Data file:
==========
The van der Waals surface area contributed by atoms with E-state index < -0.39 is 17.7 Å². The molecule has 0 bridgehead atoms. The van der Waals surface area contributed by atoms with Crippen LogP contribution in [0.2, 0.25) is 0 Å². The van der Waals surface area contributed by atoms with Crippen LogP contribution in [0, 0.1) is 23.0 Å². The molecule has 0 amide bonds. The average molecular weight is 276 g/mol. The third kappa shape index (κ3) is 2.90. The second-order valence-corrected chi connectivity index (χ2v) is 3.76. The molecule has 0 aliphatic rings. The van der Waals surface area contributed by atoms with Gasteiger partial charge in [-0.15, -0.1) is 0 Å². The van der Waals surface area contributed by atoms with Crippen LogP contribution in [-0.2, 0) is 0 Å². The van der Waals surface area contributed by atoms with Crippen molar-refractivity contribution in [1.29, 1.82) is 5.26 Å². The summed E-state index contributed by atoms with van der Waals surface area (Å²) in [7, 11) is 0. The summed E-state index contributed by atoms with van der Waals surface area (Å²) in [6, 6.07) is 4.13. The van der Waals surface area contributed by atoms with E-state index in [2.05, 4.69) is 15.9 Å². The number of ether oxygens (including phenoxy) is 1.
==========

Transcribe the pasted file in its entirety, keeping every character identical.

The van der Waals surface area contributed by atoms with E-state index < -0.39 is 17.7 Å². The molecule has 0 bridgehead atoms. The van der Waals surface area contributed by atoms with Crippen LogP contribution in [0.2, 0.25) is 0 Å². The van der Waals surface area contributed by atoms with Crippen LogP contribution in [0, 0.1) is 23.0 Å². The molecule has 0 amide bonds. The average molecular weight is 276 g/mol. The third kappa shape index (κ3) is 2.90. The second-order valence-corrected chi connectivity index (χ2v) is 3.76. The molecule has 0 aliphatic rings. The van der Waals surface area contributed by atoms with Gasteiger partial charge in [-0.15, -0.1) is 0 Å². The van der Waals surface area contributed by atoms with Crippen LogP contribution in [-0.2, 0) is 0 Å². The van der Waals surface area contributed by atoms with Crippen molar-refractivity contribution in [1.29, 1.82) is 5.26 Å². The summed E-state index contributed by atoms with van der Waals surface area (Å²) in [7, 11) is 0. The summed E-state index contributed by atoms with van der Waals surface area (Å²) in [6, 6.07) is 4.13. The van der Waals surface area contributed by atoms with E-state index in [2.05, 4.69) is 15.9 Å². The number of ether oxygens (including phenoxy) is 1.